17. kirsten stewart says:

    This looks great! I don’t have tamari on hand, is there a way to make it without it?

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  19. Angelica says:

    Just made this on my chilly day off. DELICIOUS!!! I’m fortunate to have an Asian Grocery nearby so I added some toasted soy puffs and bamboo shoots. This recipe is so easy and comforting I almost wish I had a cold …. Almost. THANK YOU FOR THE EXCELLENT RECIPE!

  20. Lori says:

    This soup has always been a favorite! I will be making it this week. Crazy question- I can never chop ginger, let alone mince it. How do you do it properly? Thank you!

    • hmmm it just takes a little bit longer to garlic, but i run my knife through it in the same way. You can always add salt to help break it down. Or when in doubt, just use the mini food processor 🙂 Glad you like the soup!

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  22. Kathryn says:

    I never comment on recipes until now. This on is amazingly well put together in many ways. I used Trader Joes BBQ garlic sarrachi x 3 and it was sublime.

  23. M.K. says:

    This looks amazing!! I can’t wait to try it? Any thought on how this would freeze?

  24. Monika says:

    I have made this several times now – and LOVE IT! I’ve added Kale a few times. Thanks for sharing this. This will be a staple in our home!

  25. Mariah says:

    My good friend and I stumbled across your recipe a few months ago and absolutely LOVE this rendition of hot and sour soup! As vegetarians, we find it hard to get a good veggie hot and sour soup – in both restaurants and cook books. I think the rice vinegar TRULY makes this dish. We now make this soup at least 1-2 times a month. Thanks so much, Phoebe!

  26. Lin tum says:

    I do not have rice vinegar, can I use palm vinegar?

    • I’m sorry for the very delayed response! I’m not used to working with palm vinegar, but I would assume since it’s a small amount that it would be fine? So long as it’s not a vinegar that’s too densely flavored (like a balsamic). Anything neutral will work! I sometimes use plain white (or white wine) vinegar.

  27. Christy Sayre says:

    My husband and I love mushrooms, but 14 y/o daughter does not. So sometimes I find ways to sneak them in…

    Made this with a base made from 1 or so oz dried oyster mushrooms, reconstituted, cooked til soft with 1 veg boullion from Imagine. Then drained mushrooms, rinsed, and pureed. Added back in the liquid plus more to make 6 cups.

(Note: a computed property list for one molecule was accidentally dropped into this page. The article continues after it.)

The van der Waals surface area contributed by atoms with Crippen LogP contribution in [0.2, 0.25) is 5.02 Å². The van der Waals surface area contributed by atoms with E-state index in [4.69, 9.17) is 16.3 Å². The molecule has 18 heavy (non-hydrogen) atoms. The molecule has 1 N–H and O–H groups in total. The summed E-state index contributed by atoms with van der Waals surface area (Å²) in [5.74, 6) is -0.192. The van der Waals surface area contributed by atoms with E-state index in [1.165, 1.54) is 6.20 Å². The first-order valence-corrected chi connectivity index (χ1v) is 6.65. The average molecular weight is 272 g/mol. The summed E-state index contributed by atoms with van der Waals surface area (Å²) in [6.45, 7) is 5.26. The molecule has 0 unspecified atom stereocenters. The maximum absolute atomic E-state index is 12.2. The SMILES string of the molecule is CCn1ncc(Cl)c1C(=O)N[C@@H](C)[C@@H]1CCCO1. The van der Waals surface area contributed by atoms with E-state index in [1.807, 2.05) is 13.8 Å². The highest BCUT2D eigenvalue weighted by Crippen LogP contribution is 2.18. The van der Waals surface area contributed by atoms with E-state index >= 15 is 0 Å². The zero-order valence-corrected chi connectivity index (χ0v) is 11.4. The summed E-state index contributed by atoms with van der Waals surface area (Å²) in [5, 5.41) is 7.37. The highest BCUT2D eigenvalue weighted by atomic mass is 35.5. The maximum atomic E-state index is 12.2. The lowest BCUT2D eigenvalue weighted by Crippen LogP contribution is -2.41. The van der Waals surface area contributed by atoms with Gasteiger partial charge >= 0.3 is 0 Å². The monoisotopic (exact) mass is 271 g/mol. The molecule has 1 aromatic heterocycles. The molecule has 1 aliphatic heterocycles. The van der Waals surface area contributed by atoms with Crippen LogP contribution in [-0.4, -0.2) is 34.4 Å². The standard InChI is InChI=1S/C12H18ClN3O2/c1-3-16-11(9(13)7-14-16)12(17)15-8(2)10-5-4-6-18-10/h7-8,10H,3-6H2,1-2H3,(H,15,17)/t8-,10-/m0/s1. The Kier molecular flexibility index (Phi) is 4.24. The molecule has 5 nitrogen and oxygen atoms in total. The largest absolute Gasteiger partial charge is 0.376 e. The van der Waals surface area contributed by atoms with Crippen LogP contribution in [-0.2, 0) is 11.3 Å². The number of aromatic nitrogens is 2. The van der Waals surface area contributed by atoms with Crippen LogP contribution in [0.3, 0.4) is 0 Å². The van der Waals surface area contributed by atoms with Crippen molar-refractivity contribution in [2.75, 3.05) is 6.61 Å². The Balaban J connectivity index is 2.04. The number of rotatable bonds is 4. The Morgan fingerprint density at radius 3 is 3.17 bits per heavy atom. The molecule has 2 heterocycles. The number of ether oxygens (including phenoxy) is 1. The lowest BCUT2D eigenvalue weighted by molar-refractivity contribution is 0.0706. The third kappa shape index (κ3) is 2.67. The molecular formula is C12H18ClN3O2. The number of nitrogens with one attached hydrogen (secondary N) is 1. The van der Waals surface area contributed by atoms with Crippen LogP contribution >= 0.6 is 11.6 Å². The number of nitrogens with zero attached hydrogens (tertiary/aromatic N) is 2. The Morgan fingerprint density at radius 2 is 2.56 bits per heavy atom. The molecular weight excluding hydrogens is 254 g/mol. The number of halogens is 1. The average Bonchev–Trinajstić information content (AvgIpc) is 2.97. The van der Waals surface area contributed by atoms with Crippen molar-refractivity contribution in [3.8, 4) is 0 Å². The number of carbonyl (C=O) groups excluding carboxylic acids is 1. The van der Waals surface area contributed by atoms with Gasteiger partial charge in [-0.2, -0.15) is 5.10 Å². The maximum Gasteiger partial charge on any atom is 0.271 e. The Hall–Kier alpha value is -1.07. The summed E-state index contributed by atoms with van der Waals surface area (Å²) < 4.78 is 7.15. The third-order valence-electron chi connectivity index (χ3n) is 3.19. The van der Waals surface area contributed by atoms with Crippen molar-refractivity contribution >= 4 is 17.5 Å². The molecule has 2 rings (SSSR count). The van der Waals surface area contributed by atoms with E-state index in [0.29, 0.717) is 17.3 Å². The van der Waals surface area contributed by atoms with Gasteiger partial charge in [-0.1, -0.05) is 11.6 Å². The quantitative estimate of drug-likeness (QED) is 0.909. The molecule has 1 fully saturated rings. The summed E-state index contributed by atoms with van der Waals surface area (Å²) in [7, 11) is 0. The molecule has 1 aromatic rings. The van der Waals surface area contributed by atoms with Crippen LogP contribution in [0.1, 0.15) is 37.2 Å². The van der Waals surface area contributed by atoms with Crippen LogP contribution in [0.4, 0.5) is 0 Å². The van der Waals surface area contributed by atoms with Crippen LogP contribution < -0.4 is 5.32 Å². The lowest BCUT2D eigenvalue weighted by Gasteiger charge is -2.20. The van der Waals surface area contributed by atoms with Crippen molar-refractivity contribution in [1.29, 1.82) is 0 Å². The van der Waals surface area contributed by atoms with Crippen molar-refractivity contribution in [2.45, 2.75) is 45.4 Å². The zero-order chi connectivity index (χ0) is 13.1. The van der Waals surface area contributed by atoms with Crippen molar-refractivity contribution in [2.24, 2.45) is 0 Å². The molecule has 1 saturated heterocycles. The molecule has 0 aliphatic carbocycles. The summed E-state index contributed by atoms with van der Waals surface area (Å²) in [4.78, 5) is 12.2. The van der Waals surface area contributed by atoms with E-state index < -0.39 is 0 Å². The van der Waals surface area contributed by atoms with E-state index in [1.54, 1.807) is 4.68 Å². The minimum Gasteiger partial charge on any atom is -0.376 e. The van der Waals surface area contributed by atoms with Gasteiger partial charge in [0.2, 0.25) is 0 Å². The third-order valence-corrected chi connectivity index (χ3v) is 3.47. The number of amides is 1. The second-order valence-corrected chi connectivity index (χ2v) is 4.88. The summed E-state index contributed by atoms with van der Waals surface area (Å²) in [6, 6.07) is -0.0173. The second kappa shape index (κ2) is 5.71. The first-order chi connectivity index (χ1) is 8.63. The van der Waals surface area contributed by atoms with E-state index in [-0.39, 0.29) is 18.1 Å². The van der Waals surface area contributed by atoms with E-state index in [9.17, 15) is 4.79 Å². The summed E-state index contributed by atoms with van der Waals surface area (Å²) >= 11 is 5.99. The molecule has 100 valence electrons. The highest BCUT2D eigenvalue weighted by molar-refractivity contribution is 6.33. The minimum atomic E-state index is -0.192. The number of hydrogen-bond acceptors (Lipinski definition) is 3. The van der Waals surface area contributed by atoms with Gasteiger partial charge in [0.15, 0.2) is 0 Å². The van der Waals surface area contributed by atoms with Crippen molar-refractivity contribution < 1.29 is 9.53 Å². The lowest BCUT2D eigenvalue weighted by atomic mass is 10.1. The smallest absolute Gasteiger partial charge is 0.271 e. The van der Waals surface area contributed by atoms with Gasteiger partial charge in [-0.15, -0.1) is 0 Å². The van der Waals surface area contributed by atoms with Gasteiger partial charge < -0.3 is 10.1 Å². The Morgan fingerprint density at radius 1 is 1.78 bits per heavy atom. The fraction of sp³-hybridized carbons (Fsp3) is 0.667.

At the end, added baby spinach and Gochujang 02 Sesame from Mother in law’s Kimchi—typical bibimbop sauce. Then floated in a small amount of brown rice for a simple but very tasty meal.

    Raves, plus my most sought-after response: “Mom, can I take this in my lunch tomorrow?”

    Thanks for the recipe <3

    • SUCCESS!!! Well done Christy! Your broth base sounds fabulous, and I always love some Mother in Law’s Kimchi in the mix. Thank you for taking this recipe and making it your own! xo

  28. Kaitlyn says:

    This is one of my new favorite things. I want to always have a bowl at hand!

  29. Linda says:

    Very good. I used a whole diced serrano and a half diced jalapeño instead of the Sambal Olek. Nice spice, no preservatives, just seemed more “natural.” I think I used a bit too much ginger and didn’t chop it enough because I had some crunchy ginger bites, but again I really liked it otherwise.

  30. LAURA says:

    This is one of my favorite soups and I havhave made it several times using this recipe. It’s is very affordable, quick, healthy, filling and tasty. I usually use oyster mushrooms and add bamboo shoots. I have also added tofu and baby corn in the past. I use better than boullion vegetable base and do not add any additional salt. This time I used a combo of baby Bella, Shitake and Oyster mushrooms. Each time the soup tastes great and never fails to disappoint.

    • that makes my day Laura!! I’m also a big fan of the better than boullion veggie base. So much more space efficient than stocking cartons and I tend to blow through my homemade veggie stock quickly.Thanks for taking the time to comment!